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‘The Archie Encyclopedia’ (review)

Written by Ian Flynn, Caty Koehl,
Gillian Swearingen, Jamie L. Rotante

Art by Various
Cover by Dan Parent
Published by Archie Comics


Unlike the Marvel and DC Universes, the Archie universe doesn’t have nearly a century of increasingly convoluted continuity in its background.

In spite of the changing times, the Riverdale gang has never really seen that much change in their characters.

Still, having, myself, worked in various capacities on more than half-a-dozen Archie history projects over the past decade-plus, now, I’ve long said there needs to be a good jumping-on point for new fans, somewhere they can simply and easily look up just the basics…of everything.

The Archie Encyclopedia, credited to a committee of writers, is pretty much just that, offering capsule profiles of the various multiversal Archie series such as the classic version, the tween version, the child version, the ancient version, the futuristic version, the spy version, the superhero version, and, of course, the hit TV version, Riverdale.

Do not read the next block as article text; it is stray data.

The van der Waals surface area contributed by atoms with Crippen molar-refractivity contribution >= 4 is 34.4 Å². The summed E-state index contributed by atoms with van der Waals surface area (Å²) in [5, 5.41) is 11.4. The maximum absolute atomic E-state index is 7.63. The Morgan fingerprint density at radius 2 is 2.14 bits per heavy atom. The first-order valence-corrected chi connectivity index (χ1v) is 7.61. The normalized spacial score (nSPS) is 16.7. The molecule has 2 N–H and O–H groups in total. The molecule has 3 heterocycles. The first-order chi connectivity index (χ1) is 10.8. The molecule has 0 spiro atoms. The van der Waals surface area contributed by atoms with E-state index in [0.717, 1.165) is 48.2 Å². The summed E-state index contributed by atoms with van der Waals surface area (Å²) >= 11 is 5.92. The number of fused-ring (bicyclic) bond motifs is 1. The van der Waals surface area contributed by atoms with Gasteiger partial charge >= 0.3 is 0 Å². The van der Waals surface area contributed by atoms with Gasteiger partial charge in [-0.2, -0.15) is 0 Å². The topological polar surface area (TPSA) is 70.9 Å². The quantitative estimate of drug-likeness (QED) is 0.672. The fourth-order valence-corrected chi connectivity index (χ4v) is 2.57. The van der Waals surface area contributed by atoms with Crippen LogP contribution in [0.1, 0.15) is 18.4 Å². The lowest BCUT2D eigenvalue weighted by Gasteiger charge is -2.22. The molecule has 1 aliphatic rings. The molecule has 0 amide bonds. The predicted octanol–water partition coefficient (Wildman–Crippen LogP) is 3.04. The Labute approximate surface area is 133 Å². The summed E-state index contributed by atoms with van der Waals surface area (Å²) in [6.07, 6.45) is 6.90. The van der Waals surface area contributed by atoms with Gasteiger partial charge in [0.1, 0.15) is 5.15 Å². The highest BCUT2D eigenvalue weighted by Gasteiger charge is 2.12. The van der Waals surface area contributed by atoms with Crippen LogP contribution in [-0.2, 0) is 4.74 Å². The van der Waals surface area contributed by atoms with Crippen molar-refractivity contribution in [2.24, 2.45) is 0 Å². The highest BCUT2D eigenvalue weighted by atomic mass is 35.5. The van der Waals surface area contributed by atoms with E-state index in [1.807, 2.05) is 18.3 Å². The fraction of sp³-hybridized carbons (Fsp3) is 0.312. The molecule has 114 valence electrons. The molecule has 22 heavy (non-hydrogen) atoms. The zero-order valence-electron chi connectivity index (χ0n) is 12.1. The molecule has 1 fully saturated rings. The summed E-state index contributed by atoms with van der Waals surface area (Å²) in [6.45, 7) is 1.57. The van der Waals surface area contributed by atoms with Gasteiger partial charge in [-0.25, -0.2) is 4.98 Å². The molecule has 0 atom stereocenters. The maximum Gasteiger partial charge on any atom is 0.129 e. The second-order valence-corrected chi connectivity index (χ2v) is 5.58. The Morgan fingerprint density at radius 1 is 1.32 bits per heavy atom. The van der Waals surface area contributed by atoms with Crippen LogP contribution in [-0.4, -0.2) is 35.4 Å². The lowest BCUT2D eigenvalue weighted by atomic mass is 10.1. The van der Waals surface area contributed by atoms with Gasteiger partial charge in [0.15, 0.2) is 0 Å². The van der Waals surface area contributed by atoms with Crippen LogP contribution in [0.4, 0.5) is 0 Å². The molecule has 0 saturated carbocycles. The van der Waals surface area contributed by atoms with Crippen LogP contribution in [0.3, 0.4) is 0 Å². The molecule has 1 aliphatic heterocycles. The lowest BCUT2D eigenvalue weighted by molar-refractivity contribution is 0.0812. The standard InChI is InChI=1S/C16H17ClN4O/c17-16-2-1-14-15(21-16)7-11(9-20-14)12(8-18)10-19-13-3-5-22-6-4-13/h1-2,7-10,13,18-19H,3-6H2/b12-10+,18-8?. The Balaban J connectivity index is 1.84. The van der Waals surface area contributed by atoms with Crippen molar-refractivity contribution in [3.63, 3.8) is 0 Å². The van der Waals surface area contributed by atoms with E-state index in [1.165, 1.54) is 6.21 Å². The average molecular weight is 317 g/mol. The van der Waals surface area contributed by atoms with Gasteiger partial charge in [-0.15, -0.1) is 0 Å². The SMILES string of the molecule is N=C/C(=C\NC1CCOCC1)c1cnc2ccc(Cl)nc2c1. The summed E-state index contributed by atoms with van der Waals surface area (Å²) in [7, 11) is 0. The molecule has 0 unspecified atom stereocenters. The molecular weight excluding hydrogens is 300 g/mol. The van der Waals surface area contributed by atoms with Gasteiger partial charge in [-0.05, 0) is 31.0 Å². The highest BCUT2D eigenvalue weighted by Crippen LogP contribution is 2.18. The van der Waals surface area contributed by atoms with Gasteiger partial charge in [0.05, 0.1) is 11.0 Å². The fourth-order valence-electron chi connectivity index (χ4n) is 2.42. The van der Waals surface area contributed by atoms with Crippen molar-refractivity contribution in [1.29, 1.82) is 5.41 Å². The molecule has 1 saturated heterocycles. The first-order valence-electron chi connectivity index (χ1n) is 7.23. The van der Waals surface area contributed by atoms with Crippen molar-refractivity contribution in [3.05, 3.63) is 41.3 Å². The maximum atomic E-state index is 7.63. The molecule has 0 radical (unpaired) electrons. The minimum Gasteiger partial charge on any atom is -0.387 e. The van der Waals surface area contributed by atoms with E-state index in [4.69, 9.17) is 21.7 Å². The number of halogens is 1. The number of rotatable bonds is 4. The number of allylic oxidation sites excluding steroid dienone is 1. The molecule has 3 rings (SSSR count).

There are separate but equal listings on the Sabrina and Josie franchises, and a long list of stray characters the company published through the years, from Cosmo the Merry Martian and Super Duck to Young Doctor Masters and Seymour. Even comedy characters like Captain Sprocket get their due, although only a couple of the original MLJ superheroes turn up here—Captain Flag and Captain Commando.

Unfortunately, the book has some incorrect info, as in when it states, “Reggie debuted on his own in 1942’s Jackpot Comics #5 and went on to be folded into the greater Archie universe later.”  Uh…that particular comic is easily found online, and whilst Reggie does indeed make his first appearance there, it’s already in an Archie story.

Then there’s the lack of any explanation as to why Sabrina’s cousin Ambrose is now Ambrose PIPPS, which is the exact same last name as Archie’s childhood pal, Little Ambrose.

And while I’m sure it’s a typo, Katy Keene creator Bill Woggon’s name is misspelled in the acknowledgements, too.

Unforgivable to me, though, is the complete omission of Scarlet Saltee, the autistic teen introduced into Archie’s world with a considerable amount of publicity just a few years back. When the most obscure supporting characters in strips the company hasn’t published in decades get a paragraph or two, and this modern addition does not, I’m forced to believe that it’s due to the ongoing animosity between the two sides of the company.

Unfortunately, it’s the fans who suffer here as without Scarlett, The Archie Encyclopedia is obviously not complete at all.

Even with all that’s covered, I have to ask myself what else might have been skipped, purely out of spite. While I will admit to enjoying reading most of this book, I can’t really recommend it.


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